Ivory Wave, Purple Wave, Vanilla Sky, White China, Lady Bubbles and Bliss are all among the many street names of a suddenly trending drug, otherwise known as…bath salts. Rudy Eugene, 31, the so-called “cannibal man” in Miami, who was fatally shot as he chewed on another man’s face in a gruesome attack over the weekend, is suspected to have been high on bath salts.
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Over the past few years, bath salt drug use has sparked thousands of calls to poison centers across the U.S.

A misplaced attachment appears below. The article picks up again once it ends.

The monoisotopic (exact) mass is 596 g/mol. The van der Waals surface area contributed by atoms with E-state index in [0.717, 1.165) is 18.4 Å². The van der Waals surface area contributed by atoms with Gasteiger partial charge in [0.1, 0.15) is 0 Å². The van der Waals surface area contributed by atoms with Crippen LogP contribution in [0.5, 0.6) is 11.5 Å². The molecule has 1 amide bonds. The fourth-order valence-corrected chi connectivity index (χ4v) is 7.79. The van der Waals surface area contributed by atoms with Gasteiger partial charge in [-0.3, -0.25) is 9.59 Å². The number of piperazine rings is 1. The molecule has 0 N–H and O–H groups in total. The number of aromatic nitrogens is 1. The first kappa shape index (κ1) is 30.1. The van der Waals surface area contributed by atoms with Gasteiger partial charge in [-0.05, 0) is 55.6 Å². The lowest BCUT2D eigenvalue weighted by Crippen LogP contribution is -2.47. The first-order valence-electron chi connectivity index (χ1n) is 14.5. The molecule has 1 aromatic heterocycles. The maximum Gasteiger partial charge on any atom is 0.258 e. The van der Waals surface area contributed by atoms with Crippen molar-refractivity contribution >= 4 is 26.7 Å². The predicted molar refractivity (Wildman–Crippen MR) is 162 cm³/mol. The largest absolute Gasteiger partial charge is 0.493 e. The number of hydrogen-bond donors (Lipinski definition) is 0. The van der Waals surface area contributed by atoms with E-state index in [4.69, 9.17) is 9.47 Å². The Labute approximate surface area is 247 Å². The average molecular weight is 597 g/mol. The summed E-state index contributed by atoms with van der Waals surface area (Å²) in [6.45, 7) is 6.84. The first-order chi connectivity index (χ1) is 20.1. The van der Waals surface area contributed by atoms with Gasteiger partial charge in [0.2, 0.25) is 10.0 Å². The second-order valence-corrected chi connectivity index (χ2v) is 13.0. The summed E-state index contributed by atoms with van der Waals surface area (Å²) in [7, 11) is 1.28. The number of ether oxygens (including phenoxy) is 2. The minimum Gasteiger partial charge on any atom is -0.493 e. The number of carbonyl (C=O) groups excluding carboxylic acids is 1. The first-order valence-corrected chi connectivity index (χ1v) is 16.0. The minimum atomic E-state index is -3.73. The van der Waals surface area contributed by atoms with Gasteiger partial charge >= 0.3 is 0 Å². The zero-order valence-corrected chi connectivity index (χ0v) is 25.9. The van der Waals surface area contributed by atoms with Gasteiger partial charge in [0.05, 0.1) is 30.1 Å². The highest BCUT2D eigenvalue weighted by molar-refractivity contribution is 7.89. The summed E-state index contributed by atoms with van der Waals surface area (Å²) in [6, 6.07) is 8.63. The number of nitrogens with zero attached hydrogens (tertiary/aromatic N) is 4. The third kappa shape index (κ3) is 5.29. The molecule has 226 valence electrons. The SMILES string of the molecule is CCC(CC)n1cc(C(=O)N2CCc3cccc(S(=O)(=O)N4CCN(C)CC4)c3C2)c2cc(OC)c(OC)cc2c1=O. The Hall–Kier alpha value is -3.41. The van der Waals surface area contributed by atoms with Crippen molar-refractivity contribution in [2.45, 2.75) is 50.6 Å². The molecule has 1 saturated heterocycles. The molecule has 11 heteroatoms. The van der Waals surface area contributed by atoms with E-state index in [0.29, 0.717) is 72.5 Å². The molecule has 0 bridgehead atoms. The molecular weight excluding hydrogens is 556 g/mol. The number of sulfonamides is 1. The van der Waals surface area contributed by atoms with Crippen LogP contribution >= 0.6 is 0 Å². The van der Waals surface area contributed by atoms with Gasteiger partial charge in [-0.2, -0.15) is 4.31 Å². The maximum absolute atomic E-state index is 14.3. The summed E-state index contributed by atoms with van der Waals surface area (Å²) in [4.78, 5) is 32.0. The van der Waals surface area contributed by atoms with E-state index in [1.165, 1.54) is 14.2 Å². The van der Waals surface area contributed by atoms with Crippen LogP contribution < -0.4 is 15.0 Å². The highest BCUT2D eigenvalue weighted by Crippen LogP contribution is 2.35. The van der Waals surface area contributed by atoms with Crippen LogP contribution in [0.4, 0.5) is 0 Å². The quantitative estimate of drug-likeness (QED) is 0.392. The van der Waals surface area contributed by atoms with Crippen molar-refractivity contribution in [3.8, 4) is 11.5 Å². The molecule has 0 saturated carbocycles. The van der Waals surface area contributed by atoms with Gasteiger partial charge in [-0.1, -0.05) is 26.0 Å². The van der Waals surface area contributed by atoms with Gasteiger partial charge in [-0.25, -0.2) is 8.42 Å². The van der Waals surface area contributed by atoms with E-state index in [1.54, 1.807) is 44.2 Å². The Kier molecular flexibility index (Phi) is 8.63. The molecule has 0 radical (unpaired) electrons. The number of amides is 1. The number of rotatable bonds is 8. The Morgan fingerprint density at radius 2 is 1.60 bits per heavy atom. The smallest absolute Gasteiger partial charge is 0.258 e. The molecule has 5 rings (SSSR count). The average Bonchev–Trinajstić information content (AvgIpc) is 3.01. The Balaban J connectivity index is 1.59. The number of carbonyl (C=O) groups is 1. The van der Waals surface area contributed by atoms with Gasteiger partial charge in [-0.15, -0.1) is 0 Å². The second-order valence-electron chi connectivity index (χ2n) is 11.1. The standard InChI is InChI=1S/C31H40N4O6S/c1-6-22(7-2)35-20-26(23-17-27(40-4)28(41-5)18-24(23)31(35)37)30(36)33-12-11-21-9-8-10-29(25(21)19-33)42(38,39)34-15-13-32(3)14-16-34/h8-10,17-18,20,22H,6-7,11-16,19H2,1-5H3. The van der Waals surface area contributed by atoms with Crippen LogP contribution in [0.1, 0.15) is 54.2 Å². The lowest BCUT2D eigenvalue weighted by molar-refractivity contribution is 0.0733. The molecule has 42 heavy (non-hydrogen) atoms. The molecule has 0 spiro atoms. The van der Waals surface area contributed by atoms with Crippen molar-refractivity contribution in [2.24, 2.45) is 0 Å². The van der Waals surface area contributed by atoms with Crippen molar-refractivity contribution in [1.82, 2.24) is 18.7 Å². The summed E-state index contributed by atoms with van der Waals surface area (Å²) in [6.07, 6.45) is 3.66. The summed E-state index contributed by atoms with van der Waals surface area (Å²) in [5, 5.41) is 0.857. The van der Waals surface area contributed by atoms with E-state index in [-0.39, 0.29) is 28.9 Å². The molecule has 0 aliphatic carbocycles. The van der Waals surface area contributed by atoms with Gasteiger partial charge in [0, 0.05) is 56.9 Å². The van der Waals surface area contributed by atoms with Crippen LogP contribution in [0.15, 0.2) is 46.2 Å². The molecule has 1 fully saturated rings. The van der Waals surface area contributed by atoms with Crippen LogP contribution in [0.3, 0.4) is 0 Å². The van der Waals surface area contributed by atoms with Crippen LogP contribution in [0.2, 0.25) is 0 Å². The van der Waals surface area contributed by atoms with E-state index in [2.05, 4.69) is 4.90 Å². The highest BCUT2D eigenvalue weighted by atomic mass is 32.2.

The dangerous drug, which is banned in many states, but so far has no specific federal ban, is available on the street and also at many tobacco and drug paraphernalia shops. Bath salts, the drug’s benign name, belies its actual makeup — a toxic cocktail of the stimulants Methylenedioxypyrovalerone (MDPV), mephedrone, and pyrovalerone. Law enforcement officials say that the mixture is packaged as the spa staple as a ruse, and that users snort it. The Drug Enforcement Agency groups bath salts with mescaline and ephedrine, while dealers market the drug as a replacement for cocaine or a synthetic form of the hallucinogen LSD.
Last year, citing an “imminent threat to public safety,” the U.S. Drug Enforcement Administration (DEA) made illegal the possession and sale of three of the chemicals commonly used to make bath salts — the synthetic stimulants mephedrone, MDPV, and methylone.